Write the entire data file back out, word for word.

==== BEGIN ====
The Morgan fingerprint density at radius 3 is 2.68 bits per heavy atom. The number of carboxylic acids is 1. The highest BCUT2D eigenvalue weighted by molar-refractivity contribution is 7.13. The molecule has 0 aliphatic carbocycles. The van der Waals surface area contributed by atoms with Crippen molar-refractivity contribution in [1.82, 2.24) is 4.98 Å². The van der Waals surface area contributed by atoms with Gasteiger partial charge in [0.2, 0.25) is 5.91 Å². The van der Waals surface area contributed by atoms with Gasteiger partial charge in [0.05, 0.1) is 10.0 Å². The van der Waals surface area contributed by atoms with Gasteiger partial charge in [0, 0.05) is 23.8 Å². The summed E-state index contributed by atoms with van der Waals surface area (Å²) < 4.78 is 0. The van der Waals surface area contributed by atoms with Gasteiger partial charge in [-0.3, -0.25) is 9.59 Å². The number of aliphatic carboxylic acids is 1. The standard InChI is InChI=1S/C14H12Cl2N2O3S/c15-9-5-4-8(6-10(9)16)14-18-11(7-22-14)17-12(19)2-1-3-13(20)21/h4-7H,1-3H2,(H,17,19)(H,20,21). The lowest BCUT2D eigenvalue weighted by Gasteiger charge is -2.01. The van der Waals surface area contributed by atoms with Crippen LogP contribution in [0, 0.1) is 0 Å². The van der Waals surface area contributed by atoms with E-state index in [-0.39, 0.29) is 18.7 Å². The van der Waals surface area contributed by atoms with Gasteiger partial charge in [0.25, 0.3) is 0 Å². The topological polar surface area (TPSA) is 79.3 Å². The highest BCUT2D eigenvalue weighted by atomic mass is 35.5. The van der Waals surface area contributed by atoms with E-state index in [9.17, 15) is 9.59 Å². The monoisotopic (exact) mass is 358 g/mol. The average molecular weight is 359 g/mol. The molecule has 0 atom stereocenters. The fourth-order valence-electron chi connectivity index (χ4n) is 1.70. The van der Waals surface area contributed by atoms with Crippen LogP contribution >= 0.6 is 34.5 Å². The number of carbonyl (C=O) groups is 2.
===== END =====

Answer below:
The Morgan fingerprint density at radius 3 is 2.68 bits per heavy atom. The number of carboxylic acids is 1. The highest BCUT2D eigenvalue weighted by molar-refractivity contribution is 7.13. The molecule has 0 aliphatic carbocycles. The van der Waals surface area contributed by atoms with Crippen molar-refractivity contribution in [1.82, 2.24) is 4.98 Å². The van der Waals surface area contributed by atoms with Gasteiger partial charge in [0.2, 0.25) is 5.91 Å². The van der Waals surface area contributed by atoms with Gasteiger partial charge in [0.05, 0.1) is 10.0 Å². The van der Waals surface area contributed by atoms with Gasteiger partial charge in [0, 0.05) is 23.8 Å². The summed E-state index contributed by atoms with van der Waals surface area (Å²) < 4.78 is 0. The van der Waals surface area contributed by atoms with Gasteiger partial charge in [-0.3, -0.25) is 9.59 Å². The number of aliphatic carboxylic acids is 1. The standard InChI is InChI=1S/C14H12Cl2N2O3S/c15-9-5-4-8(6-10(9)16)14-18-11(7-22-14)17-12(19)2-1-3-13(20)21/h4-7H,1-3H2,(H,17,19)(H,20,21). The lowest BCUT2D eigenvalue weighted by Gasteiger charge is -2.01. The van der Waals surface area contributed by atoms with Crippen LogP contribution in [0, 0.1) is 0 Å². The van der Waals surface area contributed by atoms with E-state index in [-0.39, 0.29) is 18.7 Å². The van der Waals surface area contributed by atoms with Gasteiger partial charge in [0.25, 0.3) is 0 Å². The topological polar surface area (TPSA) is 79.3 Å². The highest BCUT2D eigenvalue weighted by atomic mass is 35.5. The van der Waals surface area contributed by atoms with E-state index in [9.17, 15) is 9.59 Å². The monoisotopic (exact) mass is 358 g/mol. The average molecular weight is 359 g/mol. The molecule has 0 atom stereocenters. The fourth-order valence-electron chi connectivity index (χ4n) is 1.70. The van der Waals surface area contributed by atoms with Crippen LogP contribution >= 0.6 is 34.5 Å². The number of carbonyl (C=O) groups is 2.